If Not a Mother, What Will You Be?

Book Review

Life Without Baby: Surviving and Thriving When Motherhood Doesn’t Happen by Lisa Manterfield. Redondo Beach, CA: Steel Rose Press, 2016.

It looks like you’re never going to be a mother. So now what? That’s the main focus of this book by Lisa Manterfield, the founder of the Life Without Baby online community. Although it is addressed to women and leans toward those with fertility problems rather than partners who don’t want kids, most of the wonderful advice in this book applies to all of us.

Step by Step, Manterfield takes us through the process of learning to live with our childlessness. In the opening chapter, “Letting Go of the Dream of Motherhood,” she helps the reader figure out when it’s time to stop trying and move on. She offers rituals to help us mark the end of our quest to have children. She goes on with chapters on dealing with the loss and the grief.

Other chapters cover finding support, aging without children, and envisioning new possibilities for our lives. She also gives practical advice for dealing with those difficult situations we all face: the people who want to know how many kids we have, the ones who claim we’re lucky to be childfree, and the ones who offer unwanted advice or thoughtless jabs that hurt us to the core. She helps us get through the holidays, including the dreaded Mother’s Day, and other situations that put us in tears years after we think we’ve gotten over our pain.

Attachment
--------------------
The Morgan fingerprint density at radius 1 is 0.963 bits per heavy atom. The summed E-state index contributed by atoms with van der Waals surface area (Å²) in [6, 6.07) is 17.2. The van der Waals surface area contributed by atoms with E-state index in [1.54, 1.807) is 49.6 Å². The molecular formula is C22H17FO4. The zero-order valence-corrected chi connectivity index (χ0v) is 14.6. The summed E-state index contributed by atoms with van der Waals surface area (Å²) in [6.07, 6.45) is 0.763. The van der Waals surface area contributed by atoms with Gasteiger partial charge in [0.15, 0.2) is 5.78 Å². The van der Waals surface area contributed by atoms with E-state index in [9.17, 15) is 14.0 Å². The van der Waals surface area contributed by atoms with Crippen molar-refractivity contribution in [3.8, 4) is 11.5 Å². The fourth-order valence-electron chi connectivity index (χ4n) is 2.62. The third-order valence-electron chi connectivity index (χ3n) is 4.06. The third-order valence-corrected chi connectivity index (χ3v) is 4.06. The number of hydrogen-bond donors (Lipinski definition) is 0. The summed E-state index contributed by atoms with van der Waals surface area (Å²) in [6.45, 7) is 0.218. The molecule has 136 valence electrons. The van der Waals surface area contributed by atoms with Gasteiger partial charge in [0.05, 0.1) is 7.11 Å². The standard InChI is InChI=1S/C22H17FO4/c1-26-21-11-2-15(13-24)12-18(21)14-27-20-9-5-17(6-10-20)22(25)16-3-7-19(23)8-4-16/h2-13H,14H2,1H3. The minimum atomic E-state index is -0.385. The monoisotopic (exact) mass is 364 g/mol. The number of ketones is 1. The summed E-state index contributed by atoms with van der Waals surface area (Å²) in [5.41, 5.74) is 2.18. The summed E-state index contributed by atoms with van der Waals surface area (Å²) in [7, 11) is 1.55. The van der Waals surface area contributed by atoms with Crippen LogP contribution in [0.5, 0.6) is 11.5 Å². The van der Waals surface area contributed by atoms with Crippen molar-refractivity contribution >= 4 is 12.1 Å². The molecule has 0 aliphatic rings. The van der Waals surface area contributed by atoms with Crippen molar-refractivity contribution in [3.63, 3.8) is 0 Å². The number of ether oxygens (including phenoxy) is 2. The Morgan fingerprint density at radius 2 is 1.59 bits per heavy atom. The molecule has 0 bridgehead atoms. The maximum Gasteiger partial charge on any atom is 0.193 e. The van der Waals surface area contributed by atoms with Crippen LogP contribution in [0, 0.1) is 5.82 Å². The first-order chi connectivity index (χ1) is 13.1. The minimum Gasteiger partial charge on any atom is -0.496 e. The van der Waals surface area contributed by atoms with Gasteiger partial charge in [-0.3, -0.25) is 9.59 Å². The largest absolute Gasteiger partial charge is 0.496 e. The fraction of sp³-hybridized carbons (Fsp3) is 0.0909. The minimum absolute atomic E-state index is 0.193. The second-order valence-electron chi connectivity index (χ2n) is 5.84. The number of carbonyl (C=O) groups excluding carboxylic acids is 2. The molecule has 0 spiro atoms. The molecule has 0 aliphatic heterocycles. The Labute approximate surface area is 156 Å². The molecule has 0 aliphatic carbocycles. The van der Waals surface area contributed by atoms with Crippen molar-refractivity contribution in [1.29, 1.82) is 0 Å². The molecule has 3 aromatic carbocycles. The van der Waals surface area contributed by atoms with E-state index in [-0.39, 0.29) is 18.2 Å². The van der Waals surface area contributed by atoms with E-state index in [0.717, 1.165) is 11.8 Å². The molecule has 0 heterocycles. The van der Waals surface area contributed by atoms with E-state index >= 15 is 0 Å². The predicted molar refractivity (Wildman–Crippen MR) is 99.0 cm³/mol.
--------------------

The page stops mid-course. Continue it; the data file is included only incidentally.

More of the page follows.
One of the points that really stuck with me was her emphasis that not having children does not mean we are broken or failures. We don’t have to make ourselves crazy trying to compensate for our lack of children. I have done that. Have you?

In each chapter, Manterfield offers exercises for readers to help figure out what to do next, along with tales from her own life that prove that she has same struggles as the rest of us. This is a very comforting and helpful book for women trying to move past the overwhelming panic and grief that comes with realizing you might never have children. I wish I had had a book like this when I was 40 and struggling with the reality of my situation. I highly recommend it. And do visit the Life Without Baby site. But keep coming back here, too.

Thanks to Lisa for guest-blogging here last month. Let’s keep in touch.

So, read the book. Chin up, we’ll all get through this. Keep up the comments. I’m encouraged by the community we’re building here.

Immediate help for childless holiday survival

Holidays making you nuts? You can survive. You will survive. Here are some things that might make it easier.

Life Without Baby: Holiday Companion. Lisa Manterfield and Kathleen Guthrie Woods, who write the Life Without Baby blog, have compiled their favorite holiday blog posts  into one 57-page e-book that just might help you get through these crazy days. Family traditions getting you down? Is it kids, kids, kids everywhere you turn? Tired of people asking when you’re going to have children? This little e-book offers advice for all those situations and more. Plus it’s fun to read. You can download it right now and be reading it just in time to face Christmas with a more positive outlook.